Do you know if there were any bardic traditions in Italy?
Vast swathes of northern Italy – Gallia Cisalpina – were part of the Celtic-speaking world for many centuries before becoming Romanised. It has even been speculated as to whether the great Roman poet Virgil may have been of Celtic origin. Leaving that aside, it is not unreasonable to think that these Celtic cultures of Northern Italy, before Romanisation, may have also had a bardic tradition of some sort. However, I don’t think anything particularly “Celtic” survived into the Roman, and then later Italian, traditions, although I stand to be corrected. I suppose it depends on how you define a bard – all societies have had, and still have, poets, praise singers, writers and artists and certainly one of the greatest figures in European literature, Dante Alighieri, was of course from Florence.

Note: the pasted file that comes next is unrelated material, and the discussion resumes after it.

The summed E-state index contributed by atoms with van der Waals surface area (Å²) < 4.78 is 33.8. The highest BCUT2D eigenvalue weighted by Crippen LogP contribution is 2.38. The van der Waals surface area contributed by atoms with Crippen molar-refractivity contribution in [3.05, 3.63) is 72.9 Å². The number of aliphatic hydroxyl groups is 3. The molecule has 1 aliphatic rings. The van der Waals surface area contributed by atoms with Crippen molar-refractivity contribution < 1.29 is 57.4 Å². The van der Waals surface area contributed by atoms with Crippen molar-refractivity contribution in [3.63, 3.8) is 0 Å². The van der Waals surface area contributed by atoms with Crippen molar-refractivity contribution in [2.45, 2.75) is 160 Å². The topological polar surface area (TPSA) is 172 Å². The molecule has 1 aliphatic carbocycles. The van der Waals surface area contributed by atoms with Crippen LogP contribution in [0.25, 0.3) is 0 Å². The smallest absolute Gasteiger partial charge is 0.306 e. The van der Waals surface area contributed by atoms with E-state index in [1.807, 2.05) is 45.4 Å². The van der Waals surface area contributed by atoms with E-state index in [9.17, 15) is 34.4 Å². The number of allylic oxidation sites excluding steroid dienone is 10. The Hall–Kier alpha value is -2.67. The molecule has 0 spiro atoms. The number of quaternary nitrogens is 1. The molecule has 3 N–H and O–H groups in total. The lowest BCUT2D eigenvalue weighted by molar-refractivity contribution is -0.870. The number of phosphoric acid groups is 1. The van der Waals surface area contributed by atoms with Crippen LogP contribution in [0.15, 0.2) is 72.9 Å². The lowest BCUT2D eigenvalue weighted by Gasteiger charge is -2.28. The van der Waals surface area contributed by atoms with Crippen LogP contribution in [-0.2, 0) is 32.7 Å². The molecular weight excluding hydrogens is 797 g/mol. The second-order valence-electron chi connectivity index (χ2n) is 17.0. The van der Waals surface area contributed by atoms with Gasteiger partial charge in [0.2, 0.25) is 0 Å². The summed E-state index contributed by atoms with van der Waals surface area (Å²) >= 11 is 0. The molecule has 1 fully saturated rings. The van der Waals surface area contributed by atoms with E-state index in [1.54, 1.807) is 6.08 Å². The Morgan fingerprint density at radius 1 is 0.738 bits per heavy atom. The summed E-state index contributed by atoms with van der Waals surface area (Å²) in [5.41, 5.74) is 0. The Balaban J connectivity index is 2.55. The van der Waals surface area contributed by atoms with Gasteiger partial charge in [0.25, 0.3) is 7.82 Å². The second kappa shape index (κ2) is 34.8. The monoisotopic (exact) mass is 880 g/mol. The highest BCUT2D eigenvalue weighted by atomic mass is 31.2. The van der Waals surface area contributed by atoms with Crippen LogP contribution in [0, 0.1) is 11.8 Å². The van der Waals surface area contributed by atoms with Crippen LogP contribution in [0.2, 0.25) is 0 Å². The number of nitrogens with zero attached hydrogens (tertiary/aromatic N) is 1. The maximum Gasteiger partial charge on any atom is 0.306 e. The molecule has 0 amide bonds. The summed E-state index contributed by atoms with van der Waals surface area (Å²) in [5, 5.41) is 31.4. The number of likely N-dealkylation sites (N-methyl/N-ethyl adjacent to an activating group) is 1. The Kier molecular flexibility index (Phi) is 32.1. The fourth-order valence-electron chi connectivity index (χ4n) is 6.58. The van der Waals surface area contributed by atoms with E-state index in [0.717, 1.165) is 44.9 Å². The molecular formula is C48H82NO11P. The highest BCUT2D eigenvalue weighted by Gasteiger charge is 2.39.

I don’t think the Celts got quite as far south as Calabria, there you would probably be looking at the influence of ancient Greek culture – Greek is still spoken in some parts of southern Italy to this very day, and, naturally, Homer was Greek.
Let’s not also forget that the Mediaeval bards of British/Welsh tradition were also influenced by the languages and literatures of the Classical world, Judaeo-Christian traditions, and later Mediaeval Norman/French literature, most likely they would have not been identical to their Bronze and Iron Age antecedents.